A 5 mg dose of Claritin (loratadine) is pretty low. If after an hour or two you don't notice any reduction in your symptoms, it won't hurt you to take the Zyrtec immediately.
Be aware that just Zyrtec alone can make you drowsy and impair your ability to drive or operate machinery; Zyrtec and Claritin together will amplify this effect, so please use caution to avoid a situation where you may injure yourself or others.
Also, no oral antihistamine will rapidly eliminate your symptoms completely. How long the hives reaction lasts depends on what is causing them, whether you are still being exposed to whatever is causing them, and whether you scratch and scrub the area (which irritates the skin even more).
While antihistamines like Claritin and Zyrtec are good options, we have listed some alternatives below that may work faster for acute symptoms.
Treatment For Hives
You may have more success with a topical cream or ointment containing
hydrocortisone or diphenhydramine, or the anti-itch lotion Sarna. This is
because drugs taken orally have more difficulty making it to the outer layers
of your skin where the reaction is occurring. Topicals are applied directly to
the reaction site, allowing them to act immediately and for a longer duration.
To use a topical preparation, gently wash the area with lukewarm water and soap, preferably unscented soap without extra stuff in it. Use your hands to wash the area...don’t use a cloth or poof, and don’t scrub. Rinse clean and pat (not rub) dry with a clean towel. Your skin doesn’t need to be perfectly dry, and by the time you get the medication out of the package, you should be ready to apply. Apply the recommended amount using your hands, gently rub it in until mostly absorbed, then wash your hands.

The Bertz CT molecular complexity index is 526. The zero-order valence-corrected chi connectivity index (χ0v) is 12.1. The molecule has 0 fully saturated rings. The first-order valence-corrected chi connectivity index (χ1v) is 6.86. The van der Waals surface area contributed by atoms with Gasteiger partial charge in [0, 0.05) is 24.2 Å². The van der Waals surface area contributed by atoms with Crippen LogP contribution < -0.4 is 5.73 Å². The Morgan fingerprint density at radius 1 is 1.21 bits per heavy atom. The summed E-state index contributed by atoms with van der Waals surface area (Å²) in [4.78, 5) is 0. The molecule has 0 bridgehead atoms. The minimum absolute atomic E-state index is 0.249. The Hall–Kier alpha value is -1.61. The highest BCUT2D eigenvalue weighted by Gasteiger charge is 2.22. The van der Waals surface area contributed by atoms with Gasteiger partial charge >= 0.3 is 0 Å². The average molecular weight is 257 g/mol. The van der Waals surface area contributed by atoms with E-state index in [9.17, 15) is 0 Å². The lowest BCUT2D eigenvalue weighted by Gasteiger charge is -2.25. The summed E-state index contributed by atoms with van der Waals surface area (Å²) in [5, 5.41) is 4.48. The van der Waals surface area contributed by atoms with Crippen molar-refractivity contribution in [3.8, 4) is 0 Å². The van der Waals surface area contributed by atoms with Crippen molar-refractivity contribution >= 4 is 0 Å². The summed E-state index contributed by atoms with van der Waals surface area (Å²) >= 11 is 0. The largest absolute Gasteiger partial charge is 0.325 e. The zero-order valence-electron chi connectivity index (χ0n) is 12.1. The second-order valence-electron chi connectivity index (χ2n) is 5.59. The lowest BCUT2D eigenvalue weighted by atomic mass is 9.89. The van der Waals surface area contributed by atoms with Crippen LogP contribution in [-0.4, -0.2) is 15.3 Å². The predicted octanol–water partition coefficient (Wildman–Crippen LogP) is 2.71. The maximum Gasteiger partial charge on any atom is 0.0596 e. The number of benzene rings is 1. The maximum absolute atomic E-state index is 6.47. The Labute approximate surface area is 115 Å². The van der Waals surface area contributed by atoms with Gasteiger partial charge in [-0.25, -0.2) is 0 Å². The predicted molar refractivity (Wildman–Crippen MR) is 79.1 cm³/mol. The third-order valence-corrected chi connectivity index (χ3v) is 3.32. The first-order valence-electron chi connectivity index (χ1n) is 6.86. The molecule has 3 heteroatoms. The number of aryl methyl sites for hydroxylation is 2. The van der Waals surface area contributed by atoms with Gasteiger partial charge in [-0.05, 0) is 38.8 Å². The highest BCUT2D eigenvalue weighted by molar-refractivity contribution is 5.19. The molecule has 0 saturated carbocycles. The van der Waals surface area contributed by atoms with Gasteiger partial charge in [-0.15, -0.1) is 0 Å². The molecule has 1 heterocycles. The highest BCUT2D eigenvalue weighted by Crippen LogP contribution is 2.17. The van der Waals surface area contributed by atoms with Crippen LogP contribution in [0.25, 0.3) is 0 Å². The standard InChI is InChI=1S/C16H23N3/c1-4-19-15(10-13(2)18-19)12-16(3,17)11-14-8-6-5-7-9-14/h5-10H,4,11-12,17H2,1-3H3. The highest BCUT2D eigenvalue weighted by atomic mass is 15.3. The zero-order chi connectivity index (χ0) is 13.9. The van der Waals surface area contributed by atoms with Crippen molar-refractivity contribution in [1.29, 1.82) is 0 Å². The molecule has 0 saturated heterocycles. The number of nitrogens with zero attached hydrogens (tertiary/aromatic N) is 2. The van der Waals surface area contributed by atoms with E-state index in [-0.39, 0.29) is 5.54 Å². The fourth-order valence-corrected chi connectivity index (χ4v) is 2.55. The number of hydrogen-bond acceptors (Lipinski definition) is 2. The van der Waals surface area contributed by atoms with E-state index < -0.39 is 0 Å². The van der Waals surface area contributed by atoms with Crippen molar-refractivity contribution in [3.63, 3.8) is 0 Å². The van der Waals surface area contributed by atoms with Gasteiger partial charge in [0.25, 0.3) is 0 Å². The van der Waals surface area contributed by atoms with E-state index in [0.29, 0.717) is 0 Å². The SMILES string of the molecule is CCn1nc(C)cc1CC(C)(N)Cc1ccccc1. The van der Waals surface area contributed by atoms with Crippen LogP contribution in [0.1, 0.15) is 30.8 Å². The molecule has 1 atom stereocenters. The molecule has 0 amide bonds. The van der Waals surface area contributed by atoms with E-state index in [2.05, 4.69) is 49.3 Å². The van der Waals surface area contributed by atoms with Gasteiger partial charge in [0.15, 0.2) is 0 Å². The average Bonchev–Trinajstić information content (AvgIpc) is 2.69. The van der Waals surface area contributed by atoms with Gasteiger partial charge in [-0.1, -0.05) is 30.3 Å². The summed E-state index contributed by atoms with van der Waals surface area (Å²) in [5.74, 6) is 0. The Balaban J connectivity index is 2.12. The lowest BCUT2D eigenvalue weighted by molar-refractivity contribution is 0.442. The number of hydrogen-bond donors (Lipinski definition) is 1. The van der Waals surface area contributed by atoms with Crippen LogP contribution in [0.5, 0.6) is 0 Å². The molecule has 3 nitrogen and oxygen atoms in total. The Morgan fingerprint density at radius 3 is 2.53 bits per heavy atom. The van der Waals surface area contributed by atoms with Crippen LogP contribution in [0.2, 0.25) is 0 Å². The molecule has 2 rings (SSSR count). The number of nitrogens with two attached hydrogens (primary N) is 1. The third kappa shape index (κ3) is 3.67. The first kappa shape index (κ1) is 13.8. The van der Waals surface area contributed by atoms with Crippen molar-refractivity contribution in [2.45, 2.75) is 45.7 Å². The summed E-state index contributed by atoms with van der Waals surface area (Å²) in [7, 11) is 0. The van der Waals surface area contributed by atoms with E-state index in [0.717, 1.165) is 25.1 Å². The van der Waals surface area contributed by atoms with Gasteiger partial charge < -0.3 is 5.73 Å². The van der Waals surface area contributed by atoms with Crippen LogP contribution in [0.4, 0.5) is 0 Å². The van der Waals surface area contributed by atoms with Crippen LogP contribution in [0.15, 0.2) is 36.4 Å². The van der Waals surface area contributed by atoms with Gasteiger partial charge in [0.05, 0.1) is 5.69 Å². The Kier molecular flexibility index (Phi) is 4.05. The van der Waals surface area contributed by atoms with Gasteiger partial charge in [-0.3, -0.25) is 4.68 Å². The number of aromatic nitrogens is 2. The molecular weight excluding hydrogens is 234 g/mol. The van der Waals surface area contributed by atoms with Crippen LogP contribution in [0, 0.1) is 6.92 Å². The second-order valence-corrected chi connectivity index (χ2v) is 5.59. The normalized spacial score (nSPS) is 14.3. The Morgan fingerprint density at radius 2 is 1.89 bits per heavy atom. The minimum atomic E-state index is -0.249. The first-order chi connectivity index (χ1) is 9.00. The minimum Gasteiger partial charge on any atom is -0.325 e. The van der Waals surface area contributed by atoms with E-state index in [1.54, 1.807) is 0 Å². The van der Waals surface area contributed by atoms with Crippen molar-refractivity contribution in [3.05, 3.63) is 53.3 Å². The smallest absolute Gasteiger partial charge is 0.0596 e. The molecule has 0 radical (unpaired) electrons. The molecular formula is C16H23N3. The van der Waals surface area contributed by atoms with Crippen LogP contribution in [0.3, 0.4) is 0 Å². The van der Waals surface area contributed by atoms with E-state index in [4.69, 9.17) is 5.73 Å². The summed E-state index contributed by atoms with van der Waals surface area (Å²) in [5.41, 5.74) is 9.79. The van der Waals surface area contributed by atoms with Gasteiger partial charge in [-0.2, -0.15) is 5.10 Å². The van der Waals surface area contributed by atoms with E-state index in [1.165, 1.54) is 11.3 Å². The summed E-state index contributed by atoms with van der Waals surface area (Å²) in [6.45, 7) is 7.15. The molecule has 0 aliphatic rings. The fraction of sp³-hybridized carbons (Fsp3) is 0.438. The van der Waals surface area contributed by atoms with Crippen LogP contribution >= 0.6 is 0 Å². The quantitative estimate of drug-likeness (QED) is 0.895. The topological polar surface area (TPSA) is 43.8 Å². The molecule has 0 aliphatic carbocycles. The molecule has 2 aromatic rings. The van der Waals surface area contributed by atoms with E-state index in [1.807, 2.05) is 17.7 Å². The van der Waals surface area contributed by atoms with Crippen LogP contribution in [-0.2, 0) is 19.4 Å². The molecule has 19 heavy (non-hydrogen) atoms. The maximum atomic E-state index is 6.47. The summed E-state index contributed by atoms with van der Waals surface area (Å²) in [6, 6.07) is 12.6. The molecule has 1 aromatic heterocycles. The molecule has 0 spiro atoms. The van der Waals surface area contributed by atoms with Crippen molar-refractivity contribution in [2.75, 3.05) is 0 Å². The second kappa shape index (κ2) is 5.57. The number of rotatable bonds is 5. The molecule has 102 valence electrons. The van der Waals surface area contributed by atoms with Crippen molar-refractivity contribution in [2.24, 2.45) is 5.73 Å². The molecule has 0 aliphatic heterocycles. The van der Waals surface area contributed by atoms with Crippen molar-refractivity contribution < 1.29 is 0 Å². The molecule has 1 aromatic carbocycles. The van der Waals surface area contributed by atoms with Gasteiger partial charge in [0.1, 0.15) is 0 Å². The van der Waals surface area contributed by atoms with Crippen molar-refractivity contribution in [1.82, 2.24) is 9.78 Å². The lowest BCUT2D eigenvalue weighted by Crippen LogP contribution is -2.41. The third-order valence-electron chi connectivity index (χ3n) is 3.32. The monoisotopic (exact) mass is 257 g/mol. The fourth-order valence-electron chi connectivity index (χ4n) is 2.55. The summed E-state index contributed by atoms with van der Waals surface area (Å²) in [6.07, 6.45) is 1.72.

If the hives reaction covers a large portion of your body (larger than your hand with your fingers spread as far apart as possible), check with a doctor before using a topical preparation.
If you've had hives before, but don't know what's causing them, it would be a good move to contact an allergist or other physician who can perform a scratch/stamp test. This test exposes you via small scratches in your skin to tiny amounts of a wide variety of substances that humans are often allergic to.
From the level of reaction on your skin, the doctor can tell what you are allergic to, and how severe your reaction is. This will help you to avoid future episodes by reducing your exposure to the offending substance.